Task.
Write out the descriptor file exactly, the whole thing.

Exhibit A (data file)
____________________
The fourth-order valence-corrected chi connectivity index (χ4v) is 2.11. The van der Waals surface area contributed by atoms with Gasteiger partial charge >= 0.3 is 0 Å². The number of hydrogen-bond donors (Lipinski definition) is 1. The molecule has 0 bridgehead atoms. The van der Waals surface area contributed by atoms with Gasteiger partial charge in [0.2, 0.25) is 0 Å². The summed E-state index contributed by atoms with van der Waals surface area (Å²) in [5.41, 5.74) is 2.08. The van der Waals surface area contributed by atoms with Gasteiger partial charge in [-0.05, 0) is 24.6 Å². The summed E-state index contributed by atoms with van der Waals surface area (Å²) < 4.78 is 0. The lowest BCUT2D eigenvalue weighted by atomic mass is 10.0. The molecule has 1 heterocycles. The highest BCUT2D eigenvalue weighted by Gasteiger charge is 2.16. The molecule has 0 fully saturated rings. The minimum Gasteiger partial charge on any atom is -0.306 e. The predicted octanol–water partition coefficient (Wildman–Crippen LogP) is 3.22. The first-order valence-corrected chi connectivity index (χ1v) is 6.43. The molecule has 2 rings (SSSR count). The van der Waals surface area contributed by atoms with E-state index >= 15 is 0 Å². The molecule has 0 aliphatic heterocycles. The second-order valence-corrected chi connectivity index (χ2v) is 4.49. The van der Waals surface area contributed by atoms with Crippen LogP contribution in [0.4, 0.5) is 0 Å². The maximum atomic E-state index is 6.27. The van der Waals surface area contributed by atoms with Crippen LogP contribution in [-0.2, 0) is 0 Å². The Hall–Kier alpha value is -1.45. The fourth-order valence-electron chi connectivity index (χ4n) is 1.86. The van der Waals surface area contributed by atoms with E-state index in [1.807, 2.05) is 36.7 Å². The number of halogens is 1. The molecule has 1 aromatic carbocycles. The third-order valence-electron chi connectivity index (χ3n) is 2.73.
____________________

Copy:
The fourth-order valence-corrected chi connectivity index (χ4v) is 2.11. The van der Waals surface area contributed by atoms with Gasteiger partial charge >= 0.3 is 0 Å². The number of hydrogen-bond donors (Lipinski definition) is 1. The molecule has 0 bridgehead atoms. The van der Waals surface area contributed by atoms with Gasteiger partial charge in [0.2, 0.25) is 0 Å². The summed E-state index contributed by atoms with van der Waals surface area (Å²) in [5.41, 5.74) is 2.08. The van der Waals surface area contributed by atoms with Gasteiger partial charge in [-0.05, 0) is 24.6 Å². The summed E-state index contributed by atoms with van der Waals surface area (Å²) < 4.78 is 0. The lowest BCUT2D eigenvalue weighted by atomic mass is 10.0. The molecule has 1 heterocycles. The highest BCUT2D eigenvalue weighted by Gasteiger charge is 2.16. The molecule has 0 fully saturated rings. The minimum Gasteiger partial charge on any atom is -0.306 e. The predicted octanol–water partition coefficient (Wildman–Crippen LogP) is 3.22. The first-order valence-corrected chi connectivity index (χ1v) is 6.43. The molecule has 2 rings (SSSR count). The van der Waals surface area contributed by atoms with E-state index >= 15 is 0 Å². The molecule has 0 aliphatic heterocycles. The second-order valence-corrected chi connectivity index (χ2v) is 4.49. The van der Waals surface area contributed by atoms with Crippen LogP contribution in [0.4, 0.5) is 0 Å². The maximum atomic E-state index is 6.27. The van der Waals surface area contributed by atoms with Crippen LogP contribution in [-0.2, 0) is 0 Å². The Hall–Kier alpha value is -1.45. The fourth-order valence-electron chi connectivity index (χ4n) is 1.86. The van der Waals surface area contributed by atoms with E-state index in [1.807, 2.05) is 36.7 Å². The number of halogens is 1. The molecule has 1 aromatic carbocycles. The third-order valence-electron chi connectivity index (χ3n) is 2.73.